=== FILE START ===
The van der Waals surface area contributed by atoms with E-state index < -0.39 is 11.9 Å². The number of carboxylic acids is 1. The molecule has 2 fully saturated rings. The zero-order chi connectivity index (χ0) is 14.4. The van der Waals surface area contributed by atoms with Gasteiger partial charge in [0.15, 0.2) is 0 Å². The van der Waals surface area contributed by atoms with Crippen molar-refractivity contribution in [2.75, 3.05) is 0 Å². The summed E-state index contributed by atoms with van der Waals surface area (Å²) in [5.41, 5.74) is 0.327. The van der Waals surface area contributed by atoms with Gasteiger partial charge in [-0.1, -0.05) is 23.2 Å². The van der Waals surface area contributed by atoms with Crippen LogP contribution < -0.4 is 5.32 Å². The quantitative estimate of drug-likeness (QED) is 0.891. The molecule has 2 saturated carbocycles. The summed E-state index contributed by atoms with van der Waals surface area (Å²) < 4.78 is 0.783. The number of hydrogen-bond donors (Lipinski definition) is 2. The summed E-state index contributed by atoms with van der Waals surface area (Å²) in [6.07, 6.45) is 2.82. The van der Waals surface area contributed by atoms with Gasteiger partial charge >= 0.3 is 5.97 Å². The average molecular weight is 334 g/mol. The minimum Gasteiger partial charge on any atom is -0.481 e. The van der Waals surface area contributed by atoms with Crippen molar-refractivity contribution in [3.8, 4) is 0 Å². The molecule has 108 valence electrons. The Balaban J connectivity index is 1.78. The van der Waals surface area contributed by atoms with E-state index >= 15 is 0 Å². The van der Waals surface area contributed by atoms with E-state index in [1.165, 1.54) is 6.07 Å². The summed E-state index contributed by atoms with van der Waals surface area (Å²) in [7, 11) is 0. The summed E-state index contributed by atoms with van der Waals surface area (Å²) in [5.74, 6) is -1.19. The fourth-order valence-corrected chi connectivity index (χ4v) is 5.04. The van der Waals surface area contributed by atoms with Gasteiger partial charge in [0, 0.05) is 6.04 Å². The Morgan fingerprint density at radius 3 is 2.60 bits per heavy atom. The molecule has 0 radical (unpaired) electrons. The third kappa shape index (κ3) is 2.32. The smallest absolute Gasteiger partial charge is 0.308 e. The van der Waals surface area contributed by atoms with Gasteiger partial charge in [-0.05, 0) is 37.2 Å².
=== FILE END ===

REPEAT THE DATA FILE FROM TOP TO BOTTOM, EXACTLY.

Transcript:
The van der Waals surface area contributed by atoms with E-state index < -0.39 is 11.9 Å². The number of carboxylic acids is 1. The molecule has 2 fully saturated rings. The zero-order chi connectivity index (χ0) is 14.4. The van der Waals surface area contributed by atoms with Gasteiger partial charge in [0.15, 0.2) is 0 Å². The van der Waals surface area contributed by atoms with Crippen molar-refractivity contribution in [2.75, 3.05) is 0 Å². The summed E-state index contributed by atoms with van der Waals surface area (Å²) in [5.41, 5.74) is 0.327. The van der Waals surface area contributed by atoms with Gasteiger partial charge in [-0.1, -0.05) is 23.2 Å². The van der Waals surface area contributed by atoms with Crippen LogP contribution < -0.4 is 5.32 Å². The quantitative estimate of drug-likeness (QED) is 0.891. The molecule has 2 saturated carbocycles. The summed E-state index contributed by atoms with van der Waals surface area (Å²) < 4.78 is 0.783. The number of hydrogen-bond donors (Lipinski definition) is 2. The summed E-state index contributed by atoms with van der Waals surface area (Å²) in [6.07, 6.45) is 2.82. The van der Waals surface area contributed by atoms with Gasteiger partial charge >= 0.3 is 5.97 Å². The average molecular weight is 334 g/mol. The minimum Gasteiger partial charge on any atom is -0.481 e. The van der Waals surface area contributed by atoms with Crippen molar-refractivity contribution in [3.8, 4) is 0 Å². The molecule has 108 valence electrons. The Balaban J connectivity index is 1.78. The van der Waals surface area contributed by atoms with E-state index >= 15 is 0 Å². The van der Waals surface area contributed by atoms with E-state index in [1.165, 1.54) is 6.07 Å². The summed E-state index contributed by atoms with van der Waals surface area (Å²) in [7, 11) is 0. The summed E-state index contributed by atoms with van der Waals surface area (Å²) in [5.74, 6) is -1.19. The fourth-order valence-corrected chi connectivity index (χ4v) is 5.04. The van der Waals surface area contributed by atoms with Gasteiger partial charge in [0, 0.05) is 6.04 Å². The Morgan fingerprint density at radius 3 is 2.60 bits per heavy atom. The molecule has 0 radical (unpaired) electrons. The third kappa shape index (κ3) is 2.32. The smallest absolute Gasteiger partial charge is 0.308 e. The van der Waals surface area contributed by atoms with Gasteiger partial charge in [-0.05, 0) is 37.2 Å².